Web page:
Are Chinese cities too big or too small?—A perspective of labor allocation efficiency


PAN Shiyuan;ZHU Dandan;XU Kai


Zhejiang University;School of Economics, Zhejiang University;School of Economics, Zhejiang University;School of Economics, Zhejiang University


This paper studied the labor allocation across Chinese cities and the implications for China’s economic growth. Our study is motivated by the increasing focus on the efficiency of Chinese resource allocation. In addition, the study of urban labor allocation provides an important theoretical basis for exploring the city size: the optimal urban size for achieving the efficient labor allocation. In addition, given that recent policies from various levels of the Chinese government have been biased toward limiting the expansion of large cities, the main results of this paper have important potential policy implications. Following the approach of Hsieh and Moretti (2018), we study the labor allocation across cities and its implications for economic growth by constructing a spatial equilibrium model. In the model, a city’s wage level depends on the city’s productivity, living amenities (e.g., traffic, environment, education, culture, medical services), and land supply. From this model setup, wage dispersion across cities can be used to measure the efficiency of labor allocation in the economy. Specifically, the smaller the wage dispersion is, the more efficient the labor allocation. Therefore, the sources of aggregate economic growth can be decomposed into two components: the increase in total factor productivity (TFP) and the improvement in labor allocation across cities. In our empirical study, we use city-level data, which include average annual wage, number of workers, value of gross domestic product (GDP), index of air quality, average worker characteristics (e.g., education, age, gender), land supply, road mileage, sales price of residential houses, and sales area of residential houses. Our empirical study includes 261 cities at the prefecture level or above in China, which account for more than 90% of the national GDP and more than 85% of the total population. All of the data used in our analysis come from China Statistical Yearbook, China Urban Statistical Yearbook, China Regional Economic Statistical Yearbook, and China Land and Resources Statistical Yearbook. As in Hsieh and Moretti (2018), to make labor wages comparable across cities, we estimate conditional city-level wages by controlling for differences in average worker characteristics and obtain the residual city-level wages. Based on empirical study and counterfactual calculations, this paper presents three key findings. First, the labor allocation across 261 cities in China improved substantially from 2000 to 2010, thus contributing positively to Chinese economic growth. Specifically, in terms of output per worker, the average annual growth rate caused by the improvement of labor allocation was about 2.34%, accounting for 19.78% of total annual growth in the period. In contrast, in the case of America, Hsieh and Moretti (2018) found that the labor allocation had worsened, generating losses in national output. Second, due to the improvement of the labor allocation, the actual contribution of first-tier cities in China to national output is larger than a simple accounting measure of local GDP growth. Third, the labor misallocation across cities is still serious. In particular, first-tier cities in China are still smaller than optimal, while second-, third-, and fourth-tier cities are larger than optimal. If all of the wages of Chinese cities were set as equal and thus labor was perfectly allocated in China, about 60.54% of the labor should be reallocated across our 261 sampled cities in 2010. The number of workers in first-tier cities in China would increase by about 365%. The gain to aggregate output would be about 17.52%. This finding suggests that there are still large potential gains to be realized from improving labor allocation in China’s economy. Finally, this paper provides some policy recommendations. Specifically, existing restrictions on the sizes of China’s first-tier cities should be further reduced, thus allowing them to expand. In terms of specific policies, the government can focus on improving traffic conditions in first-tier cities (represented by Shanghai and Shenzhen) and reducing air pollution (represented by Beijing) to enhance their attractiveness. To conclude, this paper makes two contributions to literature. First, by applying the approach of Hsieh and Moretti (2018) along with the careful consideration of the macro-economic characteristics of China, this paper studies the labor allocation across cities in China. Second, it discusses the optimal sizes of Chinese cities at various levels and analyzes how to improve labor allocation efficiency across Chinese cities, both qualitatively and quantitatively.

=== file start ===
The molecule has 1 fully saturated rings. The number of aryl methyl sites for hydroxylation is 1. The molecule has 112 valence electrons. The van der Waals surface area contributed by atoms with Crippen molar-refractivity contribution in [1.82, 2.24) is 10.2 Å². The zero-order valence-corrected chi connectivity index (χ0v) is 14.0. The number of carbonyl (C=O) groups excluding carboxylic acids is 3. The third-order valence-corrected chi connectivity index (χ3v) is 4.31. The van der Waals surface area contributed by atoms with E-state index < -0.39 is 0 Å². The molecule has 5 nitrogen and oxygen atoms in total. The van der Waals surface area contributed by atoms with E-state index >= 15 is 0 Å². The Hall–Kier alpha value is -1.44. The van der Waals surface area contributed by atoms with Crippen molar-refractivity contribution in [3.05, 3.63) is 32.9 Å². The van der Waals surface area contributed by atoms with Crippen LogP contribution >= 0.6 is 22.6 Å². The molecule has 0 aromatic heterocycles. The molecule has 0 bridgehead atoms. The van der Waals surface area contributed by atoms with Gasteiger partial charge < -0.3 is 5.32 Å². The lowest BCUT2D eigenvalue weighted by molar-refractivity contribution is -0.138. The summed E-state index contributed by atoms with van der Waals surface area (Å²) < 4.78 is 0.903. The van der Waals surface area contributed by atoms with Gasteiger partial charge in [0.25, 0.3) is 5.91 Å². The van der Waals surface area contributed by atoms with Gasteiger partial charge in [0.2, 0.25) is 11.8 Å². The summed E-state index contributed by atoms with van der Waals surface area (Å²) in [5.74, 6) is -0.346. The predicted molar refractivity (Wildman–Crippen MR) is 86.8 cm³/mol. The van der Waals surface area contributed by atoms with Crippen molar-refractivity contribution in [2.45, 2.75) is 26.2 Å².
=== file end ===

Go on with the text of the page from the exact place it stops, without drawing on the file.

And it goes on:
labor allocation in China;optimal size of cities;economic growth of China


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